Reviewed by Ingrid
Published: 2010 by Atticus Books (they just started an awesome online literary journal - check it out)
It's about: Charles Lime is 26 and works as a cashier at TechnoMart. He lives in the messy basement apartment of a lonely, overweight woman that has a drinking problem. In other words, Charles lives a sad, lonely life but has absolutely no drive to try to improve it. Instead, he finds means of escape through old issues of National Geographic and travel books. Reading takes him places ... literally.
This book also includes a few short stories, my favorite was about a pretentious author Edwin Block and his selfish editor, Sams, attempting to novelize The Decline and Fall of the Roman Empire.
I thought: I was very pleasantly surprised by this book. The writing felt fresh, natural, and new. It was comfortable and entertaining to read. I never felt like DeVallance was trying too hard. I was amused and intrigued by how bland and horrible Charles' life is and how much he just doesn't care. I know it sounds boring ... but I swear, it wasn't. There's also an interesting little twist at the end that has you consider escapism and how unhealthy it really can be. Good stuff.
My one complaint was the italic font used to differentiate between Chris' life and what he was reading. The seriphs were way too swooshy for me. Yuck!
Verdict: Stick it on the shelf.
Reading Recommendations: This book is great if you want a quick, refreshing read.
Warnings: I think there were a few swear words.
From The Absent Traveler -
They talked well into the night. Though he could hardly wait to get home, Charles was far too polite to excuse himself early, and in truth the excitement he felt gave his conversation a sharp, incisive edge. The mundanities of work he dissected with a scholar's thoroughness; the controversy surrounding the clogged toilet in the men's bathroom that morning--and whose duty it was to fix it-- he imbued with the subtlety and significance of a Byzantine political struggle.From "Decline and Fall" -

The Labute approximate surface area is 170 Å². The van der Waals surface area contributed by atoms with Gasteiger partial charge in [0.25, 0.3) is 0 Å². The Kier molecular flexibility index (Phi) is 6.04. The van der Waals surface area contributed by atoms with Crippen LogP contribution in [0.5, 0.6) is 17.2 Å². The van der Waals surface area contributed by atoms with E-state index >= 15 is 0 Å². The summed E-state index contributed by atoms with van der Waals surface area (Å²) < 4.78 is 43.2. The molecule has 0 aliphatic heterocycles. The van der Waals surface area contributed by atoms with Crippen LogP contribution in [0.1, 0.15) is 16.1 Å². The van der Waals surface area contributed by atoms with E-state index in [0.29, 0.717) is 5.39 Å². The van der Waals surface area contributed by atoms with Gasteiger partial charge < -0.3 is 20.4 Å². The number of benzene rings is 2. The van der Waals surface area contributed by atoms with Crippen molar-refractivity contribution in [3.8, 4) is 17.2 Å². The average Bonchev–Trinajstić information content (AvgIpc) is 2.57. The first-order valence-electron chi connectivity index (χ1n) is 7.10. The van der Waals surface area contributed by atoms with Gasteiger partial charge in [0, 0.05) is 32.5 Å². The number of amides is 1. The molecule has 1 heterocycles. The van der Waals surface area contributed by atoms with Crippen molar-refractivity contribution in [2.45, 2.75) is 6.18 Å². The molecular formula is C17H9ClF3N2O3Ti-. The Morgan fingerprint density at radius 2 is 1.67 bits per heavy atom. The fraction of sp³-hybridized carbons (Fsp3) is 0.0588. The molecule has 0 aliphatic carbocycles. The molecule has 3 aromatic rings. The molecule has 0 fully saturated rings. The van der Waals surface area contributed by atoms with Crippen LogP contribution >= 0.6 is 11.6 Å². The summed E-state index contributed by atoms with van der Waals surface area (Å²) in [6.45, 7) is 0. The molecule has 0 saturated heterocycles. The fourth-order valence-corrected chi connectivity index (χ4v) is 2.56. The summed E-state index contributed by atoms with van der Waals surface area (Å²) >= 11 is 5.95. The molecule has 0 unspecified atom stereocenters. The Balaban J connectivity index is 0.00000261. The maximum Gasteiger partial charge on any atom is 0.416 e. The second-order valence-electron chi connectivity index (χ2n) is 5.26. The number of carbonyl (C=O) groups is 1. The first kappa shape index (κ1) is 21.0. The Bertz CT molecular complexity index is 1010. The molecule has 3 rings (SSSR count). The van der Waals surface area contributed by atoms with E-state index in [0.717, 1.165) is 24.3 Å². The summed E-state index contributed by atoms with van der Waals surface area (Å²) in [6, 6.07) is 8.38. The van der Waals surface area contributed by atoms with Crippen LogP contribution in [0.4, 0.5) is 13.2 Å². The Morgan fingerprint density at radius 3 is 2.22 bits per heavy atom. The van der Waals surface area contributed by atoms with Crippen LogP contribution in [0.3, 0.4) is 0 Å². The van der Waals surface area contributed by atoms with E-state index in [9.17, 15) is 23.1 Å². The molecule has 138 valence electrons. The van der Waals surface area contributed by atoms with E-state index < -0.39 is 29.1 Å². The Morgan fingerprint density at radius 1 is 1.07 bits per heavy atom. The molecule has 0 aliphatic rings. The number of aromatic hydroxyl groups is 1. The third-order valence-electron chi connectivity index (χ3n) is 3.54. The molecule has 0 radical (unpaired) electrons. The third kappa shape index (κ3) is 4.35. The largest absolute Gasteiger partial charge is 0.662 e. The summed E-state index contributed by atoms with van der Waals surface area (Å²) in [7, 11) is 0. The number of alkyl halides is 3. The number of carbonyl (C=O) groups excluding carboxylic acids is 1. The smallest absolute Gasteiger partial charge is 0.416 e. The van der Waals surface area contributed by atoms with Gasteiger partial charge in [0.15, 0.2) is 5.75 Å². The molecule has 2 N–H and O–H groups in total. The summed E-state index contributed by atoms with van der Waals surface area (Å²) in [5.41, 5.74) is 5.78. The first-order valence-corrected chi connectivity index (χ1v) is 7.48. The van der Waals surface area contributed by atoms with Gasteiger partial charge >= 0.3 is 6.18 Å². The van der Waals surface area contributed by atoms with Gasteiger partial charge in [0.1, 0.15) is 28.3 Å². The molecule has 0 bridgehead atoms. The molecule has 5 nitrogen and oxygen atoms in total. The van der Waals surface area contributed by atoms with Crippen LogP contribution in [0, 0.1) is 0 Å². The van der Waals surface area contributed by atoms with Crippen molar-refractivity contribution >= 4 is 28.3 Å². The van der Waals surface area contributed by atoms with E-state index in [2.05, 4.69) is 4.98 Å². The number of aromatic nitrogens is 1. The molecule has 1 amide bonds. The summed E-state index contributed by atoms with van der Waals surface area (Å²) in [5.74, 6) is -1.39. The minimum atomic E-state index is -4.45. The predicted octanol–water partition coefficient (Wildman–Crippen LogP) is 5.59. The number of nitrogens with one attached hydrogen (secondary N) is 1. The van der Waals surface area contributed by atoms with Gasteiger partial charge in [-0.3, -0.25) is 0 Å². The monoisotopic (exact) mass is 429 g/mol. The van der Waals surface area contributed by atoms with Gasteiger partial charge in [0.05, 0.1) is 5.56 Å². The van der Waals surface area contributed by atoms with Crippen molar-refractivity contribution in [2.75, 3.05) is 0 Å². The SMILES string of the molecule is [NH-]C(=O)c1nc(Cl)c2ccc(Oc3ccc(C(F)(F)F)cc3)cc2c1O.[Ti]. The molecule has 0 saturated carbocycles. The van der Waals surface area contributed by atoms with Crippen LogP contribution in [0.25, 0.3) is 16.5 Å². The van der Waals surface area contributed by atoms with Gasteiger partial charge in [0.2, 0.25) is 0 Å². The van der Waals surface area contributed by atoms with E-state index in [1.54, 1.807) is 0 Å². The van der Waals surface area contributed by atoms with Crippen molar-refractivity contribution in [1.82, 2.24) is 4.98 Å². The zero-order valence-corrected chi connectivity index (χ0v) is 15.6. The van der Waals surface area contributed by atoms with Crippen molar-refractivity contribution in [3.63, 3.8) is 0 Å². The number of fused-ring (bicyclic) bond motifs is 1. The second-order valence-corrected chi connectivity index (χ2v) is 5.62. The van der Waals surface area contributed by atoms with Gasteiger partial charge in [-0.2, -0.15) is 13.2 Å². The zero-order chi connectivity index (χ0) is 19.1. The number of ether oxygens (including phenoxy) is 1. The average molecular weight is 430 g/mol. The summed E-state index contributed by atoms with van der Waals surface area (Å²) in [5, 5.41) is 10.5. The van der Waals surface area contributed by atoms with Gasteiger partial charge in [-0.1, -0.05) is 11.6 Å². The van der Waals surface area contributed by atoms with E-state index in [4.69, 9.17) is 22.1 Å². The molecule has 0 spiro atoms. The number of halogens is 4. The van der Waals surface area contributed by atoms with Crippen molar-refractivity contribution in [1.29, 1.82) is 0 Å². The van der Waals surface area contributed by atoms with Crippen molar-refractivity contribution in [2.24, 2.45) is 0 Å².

Other than money, Sams expressed no passionate interest in any subject. His life was little more than a collage, built from fragments of the works he had represented over the years, a sort of Renaissance man by proxy. The breadth of his knowledge and eclectic nature of his possessions, rather than marking him as a man of voracious mental appetites, betrayed a shallow, parasitic personality. Sams was a master of the random fact; judiciously inserted into the middle of a conversation, dispensed at cocktail parties like hors d'oeuvres, he cultivated what was surely his one true talent, that of appearing to know absolutely everything. But rarely was deeper understanding pursued with anything approaching the zeal he reserved for a stiff whisky sour.
What I'm reading next: The Master and Margarita by Mikhail Bulgakov
*I received a copy of this book from the publisher in exchange for an honest review.